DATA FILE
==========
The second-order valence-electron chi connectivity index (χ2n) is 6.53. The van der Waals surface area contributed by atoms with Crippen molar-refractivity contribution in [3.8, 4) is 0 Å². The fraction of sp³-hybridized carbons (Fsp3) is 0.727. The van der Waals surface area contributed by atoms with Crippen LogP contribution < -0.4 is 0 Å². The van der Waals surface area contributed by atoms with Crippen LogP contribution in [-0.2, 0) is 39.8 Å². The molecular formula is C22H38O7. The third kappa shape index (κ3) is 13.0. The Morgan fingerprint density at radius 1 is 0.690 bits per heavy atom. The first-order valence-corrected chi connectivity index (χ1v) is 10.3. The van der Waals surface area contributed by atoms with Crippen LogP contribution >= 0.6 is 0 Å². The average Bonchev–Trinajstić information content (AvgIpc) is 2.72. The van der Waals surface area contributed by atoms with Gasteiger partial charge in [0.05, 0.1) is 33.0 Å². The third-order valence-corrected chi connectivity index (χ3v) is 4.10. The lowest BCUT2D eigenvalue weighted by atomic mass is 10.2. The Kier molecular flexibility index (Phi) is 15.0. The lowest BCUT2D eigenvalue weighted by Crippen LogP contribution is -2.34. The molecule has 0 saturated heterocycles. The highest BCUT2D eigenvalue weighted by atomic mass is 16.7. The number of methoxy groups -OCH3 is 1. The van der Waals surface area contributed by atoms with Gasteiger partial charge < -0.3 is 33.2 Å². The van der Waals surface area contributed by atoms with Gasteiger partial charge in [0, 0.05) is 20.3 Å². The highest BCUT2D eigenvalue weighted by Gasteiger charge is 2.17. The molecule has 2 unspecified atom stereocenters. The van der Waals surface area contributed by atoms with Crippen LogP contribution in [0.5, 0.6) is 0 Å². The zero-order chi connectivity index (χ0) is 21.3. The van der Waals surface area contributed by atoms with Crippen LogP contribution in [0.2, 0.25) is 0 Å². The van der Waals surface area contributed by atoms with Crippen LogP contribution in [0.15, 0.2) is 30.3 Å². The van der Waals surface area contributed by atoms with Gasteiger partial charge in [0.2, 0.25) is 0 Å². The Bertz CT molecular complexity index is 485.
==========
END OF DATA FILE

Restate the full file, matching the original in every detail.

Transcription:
The second-order valence-electron chi connectivity index (χ2n) is 6.53. The van der Waals surface area contributed by atoms with Crippen molar-refractivity contribution in [3.8, 4) is 0 Å². The fraction of sp³-hybridized carbons (Fsp3) is 0.727. The van der Waals surface area contributed by atoms with Crippen LogP contribution < -0.4 is 0 Å². The van der Waals surface area contributed by atoms with Crippen LogP contribution in [-0.2, 0) is 39.8 Å². The molecular formula is C22H38O7. The third kappa shape index (κ3) is 13.0. The Morgan fingerprint density at radius 1 is 0.690 bits per heavy atom. The first-order valence-corrected chi connectivity index (χ1v) is 10.3. The van der Waals surface area contributed by atoms with Crippen LogP contribution >= 0.6 is 0 Å². The average Bonchev–Trinajstić information content (AvgIpc) is 2.72. The van der Waals surface area contributed by atoms with Gasteiger partial charge in [0.05, 0.1) is 33.0 Å². The third-order valence-corrected chi connectivity index (χ3v) is 4.10. The lowest BCUT2D eigenvalue weighted by atomic mass is 10.2. The Kier molecular flexibility index (Phi) is 15.0. The lowest BCUT2D eigenvalue weighted by Crippen LogP contribution is -2.34. The molecule has 0 saturated heterocycles. The highest BCUT2D eigenvalue weighted by atomic mass is 16.7. The number of methoxy groups -OCH3 is 1. The van der Waals surface area contributed by atoms with Gasteiger partial charge < -0.3 is 33.2 Å². The van der Waals surface area contributed by atoms with Gasteiger partial charge in [0, 0.05) is 20.3 Å². The highest BCUT2D eigenvalue weighted by Gasteiger charge is 2.17. The molecule has 2 unspecified atom stereocenters. The van der Waals surface area contributed by atoms with Crippen LogP contribution in [0.5, 0.6) is 0 Å². The zero-order chi connectivity index (χ0) is 21.3. The van der Waals surface area contributed by atoms with Crippen LogP contribution in [0.2, 0.25) is 0 Å². The van der Waals surface area contributed by atoms with Crippen LogP contribution in [0.15, 0.2) is 30.3 Å². The van der Waals surface area contributed by atoms with Gasteiger partial charge in [0.2, 0.25) is 0 Å². The Bertz CT molecular complexity index is 485.